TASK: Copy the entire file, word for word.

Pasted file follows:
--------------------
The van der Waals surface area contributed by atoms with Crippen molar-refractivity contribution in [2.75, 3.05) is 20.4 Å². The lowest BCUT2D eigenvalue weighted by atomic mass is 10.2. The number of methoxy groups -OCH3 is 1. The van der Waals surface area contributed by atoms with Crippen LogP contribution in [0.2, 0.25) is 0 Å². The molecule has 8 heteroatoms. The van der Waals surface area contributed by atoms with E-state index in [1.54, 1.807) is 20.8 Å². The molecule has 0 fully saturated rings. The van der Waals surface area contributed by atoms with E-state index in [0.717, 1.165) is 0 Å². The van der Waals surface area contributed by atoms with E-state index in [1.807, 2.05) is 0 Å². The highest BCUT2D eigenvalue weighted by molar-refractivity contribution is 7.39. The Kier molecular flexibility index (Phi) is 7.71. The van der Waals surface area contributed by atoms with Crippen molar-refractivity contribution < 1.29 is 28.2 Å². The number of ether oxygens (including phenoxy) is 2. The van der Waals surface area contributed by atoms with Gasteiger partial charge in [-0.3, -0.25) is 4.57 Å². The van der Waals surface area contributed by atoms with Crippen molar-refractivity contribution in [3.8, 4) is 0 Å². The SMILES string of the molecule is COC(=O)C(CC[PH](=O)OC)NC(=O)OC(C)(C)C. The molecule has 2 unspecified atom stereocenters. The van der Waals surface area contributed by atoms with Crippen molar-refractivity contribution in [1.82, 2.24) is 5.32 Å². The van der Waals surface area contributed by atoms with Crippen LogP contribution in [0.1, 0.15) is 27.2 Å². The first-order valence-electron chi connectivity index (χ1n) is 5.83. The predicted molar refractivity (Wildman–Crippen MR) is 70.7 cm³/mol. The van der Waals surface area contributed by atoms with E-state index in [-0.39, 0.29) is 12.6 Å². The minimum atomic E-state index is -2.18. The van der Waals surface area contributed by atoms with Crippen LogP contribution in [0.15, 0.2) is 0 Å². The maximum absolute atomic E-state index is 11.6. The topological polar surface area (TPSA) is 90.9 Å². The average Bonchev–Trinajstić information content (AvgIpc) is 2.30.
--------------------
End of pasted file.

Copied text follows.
The van der Waals surface area contributed by atoms with Crippen molar-refractivity contribution in [2.75, 3.05) is 20.4 Å². The lowest BCUT2D eigenvalue weighted by atomic mass is 10.2. The number of methoxy groups -OCH3 is 1. The van der Waals surface area contributed by atoms with Crippen LogP contribution in [0.2, 0.25) is 0 Å². The molecule has 8 heteroatoms. The van der Waals surface area contributed by atoms with E-state index in [1.54, 1.807) is 20.8 Å². The molecule has 0 fully saturated rings. The van der Waals surface area contributed by atoms with E-state index in [0.717, 1.165) is 0 Å². The van der Waals surface area contributed by atoms with E-state index in [1.807, 2.05) is 0 Å². The highest BCUT2D eigenvalue weighted by molar-refractivity contribution is 7.39. The Kier molecular flexibility index (Phi) is 7.71. The van der Waals surface area contributed by atoms with Crippen molar-refractivity contribution < 1.29 is 28.2 Å². The number of ether oxygens (including phenoxy) is 2. The van der Waals surface area contributed by atoms with Gasteiger partial charge in [-0.3, -0.25) is 4.57 Å². The van der Waals surface area contributed by atoms with Crippen molar-refractivity contribution in [3.8, 4) is 0 Å². The SMILES string of the molecule is COC(=O)C(CC[PH](=O)OC)NC(=O)OC(C)(C)C. The molecule has 2 unspecified atom stereocenters. The van der Waals surface area contributed by atoms with Crippen molar-refractivity contribution in [1.82, 2.24) is 5.32 Å². The van der Waals surface area contributed by atoms with Crippen LogP contribution in [0.1, 0.15) is 27.2 Å². The first-order valence-electron chi connectivity index (χ1n) is 5.83. The predicted molar refractivity (Wildman–Crippen MR) is 70.7 cm³/mol. The van der Waals surface area contributed by atoms with E-state index in [-0.39, 0.29) is 12.6 Å². The minimum atomic E-state index is -2.18. The van der Waals surface area contributed by atoms with Crippen LogP contribution in [0.15, 0.2) is 0 Å². The maximum absolute atomic E-state index is 11.6. The topological polar surface area (TPSA) is 90.9 Å². The average Bonchev–Trinajstić information content (AvgIpc) is 2.30.